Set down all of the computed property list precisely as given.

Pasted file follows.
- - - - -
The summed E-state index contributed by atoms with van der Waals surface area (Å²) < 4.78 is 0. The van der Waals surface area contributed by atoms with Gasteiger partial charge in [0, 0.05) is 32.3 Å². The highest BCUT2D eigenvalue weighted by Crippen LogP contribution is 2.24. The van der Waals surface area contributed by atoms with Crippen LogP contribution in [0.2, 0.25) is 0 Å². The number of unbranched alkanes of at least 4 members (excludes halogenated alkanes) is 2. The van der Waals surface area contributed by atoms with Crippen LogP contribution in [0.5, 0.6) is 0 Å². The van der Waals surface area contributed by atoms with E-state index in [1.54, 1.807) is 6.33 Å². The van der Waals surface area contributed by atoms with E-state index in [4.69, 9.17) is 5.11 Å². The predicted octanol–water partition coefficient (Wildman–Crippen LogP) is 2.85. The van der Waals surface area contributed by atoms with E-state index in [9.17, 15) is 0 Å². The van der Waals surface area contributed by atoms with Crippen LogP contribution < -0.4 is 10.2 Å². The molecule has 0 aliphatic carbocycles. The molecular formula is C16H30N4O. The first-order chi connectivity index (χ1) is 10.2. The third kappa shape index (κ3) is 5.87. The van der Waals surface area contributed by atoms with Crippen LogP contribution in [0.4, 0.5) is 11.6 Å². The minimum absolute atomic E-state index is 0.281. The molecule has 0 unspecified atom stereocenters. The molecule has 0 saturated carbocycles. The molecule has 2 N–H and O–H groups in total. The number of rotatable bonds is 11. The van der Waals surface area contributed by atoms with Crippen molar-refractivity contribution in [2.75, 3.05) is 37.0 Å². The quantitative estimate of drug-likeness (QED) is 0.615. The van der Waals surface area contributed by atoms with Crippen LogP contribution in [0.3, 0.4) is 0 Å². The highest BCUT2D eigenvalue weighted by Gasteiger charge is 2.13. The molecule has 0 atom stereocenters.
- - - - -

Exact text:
The summed E-state index contributed by atoms with van der Waals surface area (Å²) < 4.78 is 0. The van der Waals surface area contributed by atoms with Gasteiger partial charge in [0, 0.05) is 32.3 Å². The highest BCUT2D eigenvalue weighted by Crippen LogP contribution is 2.24. The van der Waals surface area contributed by atoms with Crippen LogP contribution in [0.2, 0.25) is 0 Å². The number of unbranched alkanes of at least 4 members (excludes halogenated alkanes) is 2. The van der Waals surface area contributed by atoms with Crippen LogP contribution in [0.5, 0.6) is 0 Å². The van der Waals surface area contributed by atoms with E-state index in [1.54, 1.807) is 6.33 Å². The van der Waals surface area contributed by atoms with E-state index in [4.69, 9.17) is 5.11 Å². The predicted octanol–water partition coefficient (Wildman–Crippen LogP) is 2.85. The van der Waals surface area contributed by atoms with E-state index in [9.17, 15) is 0 Å². The van der Waals surface area contributed by atoms with Crippen LogP contribution < -0.4 is 10.2 Å². The molecule has 0 aliphatic carbocycles. The molecular formula is C16H30N4O. The first-order chi connectivity index (χ1) is 10.2. The third kappa shape index (κ3) is 5.87. The van der Waals surface area contributed by atoms with Crippen LogP contribution in [0.4, 0.5) is 11.6 Å². The minimum absolute atomic E-state index is 0.281. The molecule has 0 unspecified atom stereocenters. The molecule has 0 saturated carbocycles. The molecule has 2 N–H and O–H groups in total. The number of rotatable bonds is 11. The van der Waals surface area contributed by atoms with Crippen molar-refractivity contribution in [2.75, 3.05) is 37.0 Å². The quantitative estimate of drug-likeness (QED) is 0.615. The van der Waals surface area contributed by atoms with Crippen LogP contribution in [0.3, 0.4) is 0 Å². The highest BCUT2D eigenvalue weighted by Gasteiger charge is 2.13. The molecule has 0 atom stereocenters.